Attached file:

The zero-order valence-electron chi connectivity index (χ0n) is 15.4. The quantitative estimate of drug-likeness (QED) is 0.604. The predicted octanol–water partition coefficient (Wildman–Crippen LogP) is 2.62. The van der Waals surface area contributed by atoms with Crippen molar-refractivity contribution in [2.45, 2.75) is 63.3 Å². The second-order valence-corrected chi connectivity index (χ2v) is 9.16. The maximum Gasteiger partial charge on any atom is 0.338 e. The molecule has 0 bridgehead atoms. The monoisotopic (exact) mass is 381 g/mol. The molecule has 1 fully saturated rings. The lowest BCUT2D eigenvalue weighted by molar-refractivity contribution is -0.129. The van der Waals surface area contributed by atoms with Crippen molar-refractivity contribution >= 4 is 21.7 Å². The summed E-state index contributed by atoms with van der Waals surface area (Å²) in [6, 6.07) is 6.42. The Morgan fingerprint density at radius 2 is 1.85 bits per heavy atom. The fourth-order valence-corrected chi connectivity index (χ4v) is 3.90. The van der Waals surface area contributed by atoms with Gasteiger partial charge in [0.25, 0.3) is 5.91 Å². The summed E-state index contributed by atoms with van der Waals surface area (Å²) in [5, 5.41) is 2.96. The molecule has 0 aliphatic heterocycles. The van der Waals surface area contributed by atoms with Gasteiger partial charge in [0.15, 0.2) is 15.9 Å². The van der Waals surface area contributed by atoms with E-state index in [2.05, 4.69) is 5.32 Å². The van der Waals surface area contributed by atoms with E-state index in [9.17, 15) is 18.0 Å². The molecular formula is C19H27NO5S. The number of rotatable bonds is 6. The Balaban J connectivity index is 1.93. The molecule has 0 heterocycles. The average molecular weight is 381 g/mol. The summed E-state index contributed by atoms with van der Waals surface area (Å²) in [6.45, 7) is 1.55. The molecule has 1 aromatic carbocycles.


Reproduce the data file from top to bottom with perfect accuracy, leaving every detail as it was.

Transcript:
The zero-order valence-electron chi connectivity index (χ0n) is 15.4. The quantitative estimate of drug-likeness (QED) is 0.604. The predicted octanol–water partition coefficient (Wildman–Crippen LogP) is 2.62. The van der Waals surface area contributed by atoms with Crippen molar-refractivity contribution in [2.45, 2.75) is 63.3 Å². The second-order valence-corrected chi connectivity index (χ2v) is 9.16. The maximum Gasteiger partial charge on any atom is 0.338 e. The molecule has 0 bridgehead atoms. The monoisotopic (exact) mass is 381 g/mol. The molecule has 1 fully saturated rings. The lowest BCUT2D eigenvalue weighted by molar-refractivity contribution is -0.129. The van der Waals surface area contributed by atoms with Crippen molar-refractivity contribution >= 4 is 21.7 Å². The summed E-state index contributed by atoms with van der Waals surface area (Å²) in [6, 6.07) is 6.42. The Morgan fingerprint density at radius 2 is 1.85 bits per heavy atom. The fourth-order valence-corrected chi connectivity index (χ4v) is 3.90. The van der Waals surface area contributed by atoms with Gasteiger partial charge in [0.25, 0.3) is 5.91 Å². The summed E-state index contributed by atoms with van der Waals surface area (Å²) in [5, 5.41) is 2.96. The molecule has 0 aliphatic heterocycles. The van der Waals surface area contributed by atoms with Gasteiger partial charge in [0.15, 0.2) is 15.9 Å². The van der Waals surface area contributed by atoms with E-state index in [2.05, 4.69) is 5.32 Å². The van der Waals surface area contributed by atoms with E-state index in [9.17, 15) is 18.0 Å². The molecular formula is C19H27NO5S. The number of rotatable bonds is 6. The Balaban J connectivity index is 1.93. The molecule has 0 heterocycles. The average molecular weight is 381 g/mol. The summed E-state index contributed by atoms with van der Waals surface area (Å²) in [6.45, 7) is 1.55. The molecule has 1 aromatic carbocycles.